They migrated to the future Natal, Orange Free State and Transvaal regions. The Boers founded the Boer Republics: the South African Republic (now Gauteng, Limpopo, Mpumalanga and North West provinces) and the Orange Free State (Free State). The discovery of diamonds in 1867 and gold in 1884 in the interior encouraged economic growth and immigration, the so called Mineral Revolution. This intensified the European-South African subjugation of the indigenous people. The struggle to control these important economic resources was a factor between Europeans and the indigenous population, and also between the Boers and the British. 24] Boer Wars The Boer Republics successfully resisted British encroachments during the First Boer War (1880–1881) using guerrilla warfare tactics, which were well suited to local conditions. The British returned with greater numbers, more experience, and new strategy in the Second Boer War(1899–1902), which they won. 20th century Main article: South Africa under apartheid Within the country, anti-British policies among white South Africans focused on independence.
During the Dutch and British colonial years,racial segregation was mostly informal, though some legislation were enacted to control the settlement and movement of native people, including the Native Location Act of 1879 and the system of pass laws.  Power was held by the ethnic European colonists. South Africans at Moyale, after the Italian retreat. World War II, 1941. After four years of negotiating, the South Africa Act 1909 created the Union of South Africa from the Cape and Natal colonies, as well as the republics of Orange Free State and Transvaal, on 31 May 1910, eight years after the end of the Second Boer War.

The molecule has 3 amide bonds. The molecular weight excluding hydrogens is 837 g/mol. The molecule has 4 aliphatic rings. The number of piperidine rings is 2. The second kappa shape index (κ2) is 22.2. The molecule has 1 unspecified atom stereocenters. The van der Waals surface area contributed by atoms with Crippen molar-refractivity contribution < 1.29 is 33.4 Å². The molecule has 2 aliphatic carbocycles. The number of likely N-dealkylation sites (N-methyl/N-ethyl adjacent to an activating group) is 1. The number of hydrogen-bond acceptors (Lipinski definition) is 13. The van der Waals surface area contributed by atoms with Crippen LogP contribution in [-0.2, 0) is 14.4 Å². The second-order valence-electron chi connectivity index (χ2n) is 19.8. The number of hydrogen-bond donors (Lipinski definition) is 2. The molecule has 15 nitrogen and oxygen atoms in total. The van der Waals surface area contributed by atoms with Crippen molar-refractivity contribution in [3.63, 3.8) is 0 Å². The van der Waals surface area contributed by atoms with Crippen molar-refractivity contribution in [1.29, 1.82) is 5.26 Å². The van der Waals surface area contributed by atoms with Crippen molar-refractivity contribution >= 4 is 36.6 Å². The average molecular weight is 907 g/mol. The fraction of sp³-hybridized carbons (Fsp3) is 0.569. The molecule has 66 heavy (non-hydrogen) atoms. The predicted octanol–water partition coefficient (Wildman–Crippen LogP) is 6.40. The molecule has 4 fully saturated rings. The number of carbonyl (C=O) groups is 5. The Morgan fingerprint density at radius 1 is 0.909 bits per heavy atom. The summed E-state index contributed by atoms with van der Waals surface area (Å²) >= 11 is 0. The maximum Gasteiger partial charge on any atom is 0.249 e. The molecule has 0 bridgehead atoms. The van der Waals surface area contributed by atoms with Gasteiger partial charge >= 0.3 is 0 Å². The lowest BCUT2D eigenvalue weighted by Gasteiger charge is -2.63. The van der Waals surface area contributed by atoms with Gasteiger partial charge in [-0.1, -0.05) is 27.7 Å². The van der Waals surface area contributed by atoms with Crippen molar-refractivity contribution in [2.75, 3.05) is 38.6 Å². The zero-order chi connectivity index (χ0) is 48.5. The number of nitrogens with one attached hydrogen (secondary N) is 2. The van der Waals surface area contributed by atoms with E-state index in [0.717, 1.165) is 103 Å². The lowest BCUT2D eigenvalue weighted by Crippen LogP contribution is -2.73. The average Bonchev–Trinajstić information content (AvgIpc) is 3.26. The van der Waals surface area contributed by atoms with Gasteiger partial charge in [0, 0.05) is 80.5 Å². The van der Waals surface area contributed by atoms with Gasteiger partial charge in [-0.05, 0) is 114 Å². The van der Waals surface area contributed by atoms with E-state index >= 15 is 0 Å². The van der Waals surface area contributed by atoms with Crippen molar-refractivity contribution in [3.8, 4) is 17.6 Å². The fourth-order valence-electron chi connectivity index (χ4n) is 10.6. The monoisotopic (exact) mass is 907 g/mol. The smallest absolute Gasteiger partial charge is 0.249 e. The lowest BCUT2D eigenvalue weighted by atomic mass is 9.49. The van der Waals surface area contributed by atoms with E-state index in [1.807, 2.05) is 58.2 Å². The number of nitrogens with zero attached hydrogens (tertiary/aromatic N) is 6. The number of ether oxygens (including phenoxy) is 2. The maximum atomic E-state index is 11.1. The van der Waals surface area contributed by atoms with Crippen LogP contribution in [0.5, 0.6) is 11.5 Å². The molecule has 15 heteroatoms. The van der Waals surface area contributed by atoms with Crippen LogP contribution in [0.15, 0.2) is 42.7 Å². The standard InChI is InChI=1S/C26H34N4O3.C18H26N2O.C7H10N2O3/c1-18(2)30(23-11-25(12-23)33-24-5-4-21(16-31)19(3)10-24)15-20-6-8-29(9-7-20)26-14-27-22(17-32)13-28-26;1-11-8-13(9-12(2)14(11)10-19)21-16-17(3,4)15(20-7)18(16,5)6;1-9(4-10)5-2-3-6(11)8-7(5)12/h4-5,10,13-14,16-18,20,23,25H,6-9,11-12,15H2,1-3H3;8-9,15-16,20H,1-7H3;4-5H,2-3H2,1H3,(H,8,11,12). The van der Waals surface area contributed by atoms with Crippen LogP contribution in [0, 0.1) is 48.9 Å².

The newly created Union of South Africa was a dominion of the British Empire. The Natives’ Land Act of 1913 severely restricted the ownership of land by blacks; at that stage natives controlled only 7% of the country. The amount of land reserved for indigenous peoples was later marginally increased.  In the Boer republics, from as early as the Pretoria Convention (chapter XXVI), and subsequent South African governments, the legislature passed legally institutionalisedsegregation, later known as apartheid.
The government established three racial classes: white, coloured (people of Asian or mixed racial ancestry), and black, with rights and restrictions for each. In 1931 the union was effectively granted independence from the United Kingdom with the passage of the Statute of Westminster. In 1934, the South African Party and National Party merged to form the United Party, seeking reconciliation between Afrikaners and English-speaking “Whites”. In 1939 the party split over the entry of the Union into World War II as an ally of the United Kingdom, a move which the National Party followers strongly opposed. For use by white persons” – sign from the apartheid era. In 1948, the National Party was elected to power. It strengthened the racial segregation begun under Dutch and British colonial rule, and subsequent South African governments since the Union was formed. The Nationalist Government classified all peoples into three races, developed rights and limitations for each, such as pass laws and residential restrictions. The white minority controlled the vastly larger black majority. The system of segregation became known collectively as apartheid.
While the White minority enjoyed the highest standard of living in all of Africa, comparable to First World Western nations, the Black majority remained disadvantaged by almost every standard, including income, education, housing, and life expectancy. On 31 May 1961, following a whites-only referendum, the country became a republic and left the Commonwealth. Queen Elizabeth IIceased to be head of state, and the last Governor-General became State President. Despite opposition both within and outside the country, the government legislated for a continuation of apartheid.
Apartheid became increasingly controversial, and some Western nations and institutions began to boycott doing business with South Africa because of its racial policies and oppression of civil rights. International sanctions, divestment of holdings by investors accompanied growing unrest and oppression within South Africa. The government harshly oppressed resistance movements, and violence became widespread, with anti-apartheid activists usingstrikes, marches, protests, and sabotage by bombing and other means. The African National Congress (ANC) was a major resistance movement.